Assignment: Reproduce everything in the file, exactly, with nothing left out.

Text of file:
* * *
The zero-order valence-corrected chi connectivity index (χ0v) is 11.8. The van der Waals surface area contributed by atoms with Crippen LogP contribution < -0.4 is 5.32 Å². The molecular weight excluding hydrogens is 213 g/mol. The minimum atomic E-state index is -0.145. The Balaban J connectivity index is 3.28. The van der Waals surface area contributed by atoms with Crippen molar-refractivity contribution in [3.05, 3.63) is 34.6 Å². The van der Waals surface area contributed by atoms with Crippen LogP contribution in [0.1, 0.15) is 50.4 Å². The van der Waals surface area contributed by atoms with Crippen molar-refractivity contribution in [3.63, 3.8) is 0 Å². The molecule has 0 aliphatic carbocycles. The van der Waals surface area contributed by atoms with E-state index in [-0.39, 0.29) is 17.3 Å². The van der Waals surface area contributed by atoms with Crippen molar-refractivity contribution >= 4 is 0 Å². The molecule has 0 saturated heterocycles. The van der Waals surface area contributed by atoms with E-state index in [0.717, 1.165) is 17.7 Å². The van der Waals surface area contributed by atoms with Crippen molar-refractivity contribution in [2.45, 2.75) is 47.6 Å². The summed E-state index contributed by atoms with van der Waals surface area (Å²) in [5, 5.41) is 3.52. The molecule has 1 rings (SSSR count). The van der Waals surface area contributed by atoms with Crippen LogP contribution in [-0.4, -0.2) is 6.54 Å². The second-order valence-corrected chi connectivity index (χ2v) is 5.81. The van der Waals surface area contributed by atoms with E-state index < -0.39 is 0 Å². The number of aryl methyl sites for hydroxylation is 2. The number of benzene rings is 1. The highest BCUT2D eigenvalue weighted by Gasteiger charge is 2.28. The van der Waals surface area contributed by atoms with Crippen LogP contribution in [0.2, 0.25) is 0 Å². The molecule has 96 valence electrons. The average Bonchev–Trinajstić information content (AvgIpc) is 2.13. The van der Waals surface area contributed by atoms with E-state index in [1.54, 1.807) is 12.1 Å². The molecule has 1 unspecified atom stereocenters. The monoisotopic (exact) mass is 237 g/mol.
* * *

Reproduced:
The zero-order valence-corrected chi connectivity index (χ0v) is 11.8. The van der Waals surface area contributed by atoms with Crippen LogP contribution < -0.4 is 5.32 Å². The molecular weight excluding hydrogens is 213 g/mol. The minimum atomic E-state index is -0.145. The Balaban J connectivity index is 3.28. The van der Waals surface area contributed by atoms with Crippen molar-refractivity contribution in [3.05, 3.63) is 34.6 Å². The van der Waals surface area contributed by atoms with Crippen LogP contribution in [0.1, 0.15) is 50.4 Å². The van der Waals surface area contributed by atoms with Crippen molar-refractivity contribution in [3.63, 3.8) is 0 Å². The molecule has 0 aliphatic carbocycles. The van der Waals surface area contributed by atoms with E-state index in [-0.39, 0.29) is 17.3 Å². The van der Waals surface area contributed by atoms with Crippen molar-refractivity contribution >= 4 is 0 Å². The molecule has 0 saturated heterocycles. The van der Waals surface area contributed by atoms with E-state index in [0.717, 1.165) is 17.7 Å². The van der Waals surface area contributed by atoms with Crippen molar-refractivity contribution in [2.45, 2.75) is 47.6 Å². The summed E-state index contributed by atoms with van der Waals surface area (Å²) in [5, 5.41) is 3.52. The molecule has 1 rings (SSSR count). The van der Waals surface area contributed by atoms with Crippen LogP contribution in [-0.4, -0.2) is 6.54 Å². The second-order valence-corrected chi connectivity index (χ2v) is 5.81. The van der Waals surface area contributed by atoms with E-state index < -0.39 is 0 Å². The number of aryl methyl sites for hydroxylation is 2. The number of benzene rings is 1. The highest BCUT2D eigenvalue weighted by Gasteiger charge is 2.28. The van der Waals surface area contributed by atoms with Crippen LogP contribution in [0.2, 0.25) is 0 Å². The molecule has 96 valence electrons. The average Bonchev–Trinajstić information content (AvgIpc) is 2.13. The van der Waals surface area contributed by atoms with E-state index in [1.54, 1.807) is 12.1 Å². The molecule has 1 unspecified atom stereocenters. The monoisotopic (exact) mass is 237 g/mol.